On 23rd October 1909, Rev Canon Joseph Malet Lambert, Hull philanthropist  and his wife Rose were charged at Dollgellau Magistrates Court, while at their holiday home in Barmouth, with cruelty against Mary Rose Inman, 11 years, whom they had adopted to save her from the workhouse and to train for domestic service. The girl had been starved (weighed 48lb) and beaten, and hidden from visitors. It appears that Mrs Lambert was convicted and sentenced. photo shows the school named after the Canon.

Malet_lambert

 

October 22nd

On 22nd October 1517, John Cook, yeoman of Sewerby, claimed sanctuary after assaulting labourer Thomas Stowpes and fled to Flambrough church.  This was not a registered place of sanctuary, but was called ‘taking church’. At a Coroner’s inquest at Sewerby on 5.11.1517, the jurors reported that Cook assaulted Stowpes on 22 Oct, giving him a wound from which he died 3 days later.

On 22nd October 1611, Lady Margaret Clifford, daughter of the Earl of Cumberland and Thomas Wentworth, future baronet, were married at All Saints, Londesborough. The Earl’s finances were not healthy, due to a protracted legal dispute with Lady Anne Clifford over his inheritance, so the celebrations were low-key, with only 40 in attendance, and a simple dinner of pasties, mince pies and turkey, a speciality of the estate. The artist Augustine Harrison was present, so that the Earl could present his 2 daughters with identical portraits of himself. photo shows Londesbrough church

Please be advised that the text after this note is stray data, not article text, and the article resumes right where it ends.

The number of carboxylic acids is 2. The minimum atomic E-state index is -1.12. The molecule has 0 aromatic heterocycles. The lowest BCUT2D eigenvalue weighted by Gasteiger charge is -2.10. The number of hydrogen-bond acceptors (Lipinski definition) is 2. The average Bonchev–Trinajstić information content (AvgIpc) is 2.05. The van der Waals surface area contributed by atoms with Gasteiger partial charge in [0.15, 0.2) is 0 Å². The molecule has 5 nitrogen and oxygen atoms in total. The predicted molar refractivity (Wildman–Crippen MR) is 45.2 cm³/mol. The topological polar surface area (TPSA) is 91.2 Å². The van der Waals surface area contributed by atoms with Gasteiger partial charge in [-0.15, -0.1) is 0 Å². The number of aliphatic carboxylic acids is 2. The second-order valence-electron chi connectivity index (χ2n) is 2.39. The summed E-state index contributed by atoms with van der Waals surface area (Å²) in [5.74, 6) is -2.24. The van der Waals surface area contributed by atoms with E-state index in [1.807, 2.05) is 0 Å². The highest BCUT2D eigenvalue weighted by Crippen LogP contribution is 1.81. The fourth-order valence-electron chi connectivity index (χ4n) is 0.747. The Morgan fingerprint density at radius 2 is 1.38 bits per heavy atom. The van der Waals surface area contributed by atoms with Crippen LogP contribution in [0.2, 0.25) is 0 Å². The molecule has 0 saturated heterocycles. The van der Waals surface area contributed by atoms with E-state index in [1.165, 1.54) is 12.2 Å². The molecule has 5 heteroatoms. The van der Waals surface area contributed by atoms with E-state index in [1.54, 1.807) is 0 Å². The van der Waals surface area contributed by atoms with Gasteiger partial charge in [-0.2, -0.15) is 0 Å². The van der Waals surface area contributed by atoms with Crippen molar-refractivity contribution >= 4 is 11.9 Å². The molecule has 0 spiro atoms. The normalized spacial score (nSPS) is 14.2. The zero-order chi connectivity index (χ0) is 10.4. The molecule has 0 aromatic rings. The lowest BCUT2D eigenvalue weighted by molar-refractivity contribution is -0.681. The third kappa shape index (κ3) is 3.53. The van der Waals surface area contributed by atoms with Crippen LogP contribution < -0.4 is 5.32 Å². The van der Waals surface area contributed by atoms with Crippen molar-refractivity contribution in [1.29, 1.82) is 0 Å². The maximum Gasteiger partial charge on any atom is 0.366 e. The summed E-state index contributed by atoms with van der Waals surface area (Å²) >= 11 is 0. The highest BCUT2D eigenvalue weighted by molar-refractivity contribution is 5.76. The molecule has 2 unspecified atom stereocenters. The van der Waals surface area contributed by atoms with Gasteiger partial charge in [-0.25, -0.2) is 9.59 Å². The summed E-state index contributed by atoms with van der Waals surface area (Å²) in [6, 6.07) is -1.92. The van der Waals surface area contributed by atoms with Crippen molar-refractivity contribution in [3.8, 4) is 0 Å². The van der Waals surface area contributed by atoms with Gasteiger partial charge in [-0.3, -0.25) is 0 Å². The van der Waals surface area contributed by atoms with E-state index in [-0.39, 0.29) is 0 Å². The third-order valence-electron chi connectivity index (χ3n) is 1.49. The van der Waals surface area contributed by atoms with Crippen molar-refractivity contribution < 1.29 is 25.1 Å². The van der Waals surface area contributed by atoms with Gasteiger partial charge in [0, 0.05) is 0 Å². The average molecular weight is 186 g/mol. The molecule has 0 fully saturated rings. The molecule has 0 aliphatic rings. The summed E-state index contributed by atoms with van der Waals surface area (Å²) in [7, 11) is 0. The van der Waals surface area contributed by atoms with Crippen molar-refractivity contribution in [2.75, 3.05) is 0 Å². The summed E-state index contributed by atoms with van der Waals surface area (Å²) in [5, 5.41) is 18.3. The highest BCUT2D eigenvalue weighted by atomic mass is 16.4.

On 22nd October 1882, William Butler, 16, 4thhand, was lost overboard from Hull trawler Sportsman in the North Sea.

On 22nd October 1972, the new Queen Elizabeth Dock container terminal was opened.

 

Londesborough

 

October 21st

On 21st October 1823, Mr Gleadow, commander of the customs cutter Bee, seized 31,324 barrels of contraband, including 250 lbs of tea, 720 lbs of tobacco, and 976 gallons of spirits, mostly gin, from the Lunatic asylum, Brandesburton Moor.

On 21st October 1904, the Gamecock trawler fleet from Hull was fired on by the Russian Baltic fleet, claiming they mistook them for the Japanese Navy. The trawler Crane was sunk and her captain and second mate killed; 30 others were injured. There is a memorial statue to the ‘Russian Outrage’ at the corner of Boulevard/Hessle Road.

On 21st October 1905, Ellen Borrill, of William’s Terrace, Hull, was murdered at Danthorpe by Peter Williams, her partner. He cut her throat in a field, walked to Burton Pidsea, and then gave himself up to the police at Roos. He claimed she had tried to kill herself, and asked him to finish her off. On 2nd December, Williams was sentenced to death, but was reprieved.

On 21st October 1921, Jim Graham and Cam Connor, out of work shipwrights from South Shields, bought a 14-seater Model T. Ford and set up Easington’s first bus service, just 2 years after East Yorkshire’s first bus service was set up in Elloughton by E.J. Lee, also using a 14-seater Model T.

Russian Outrage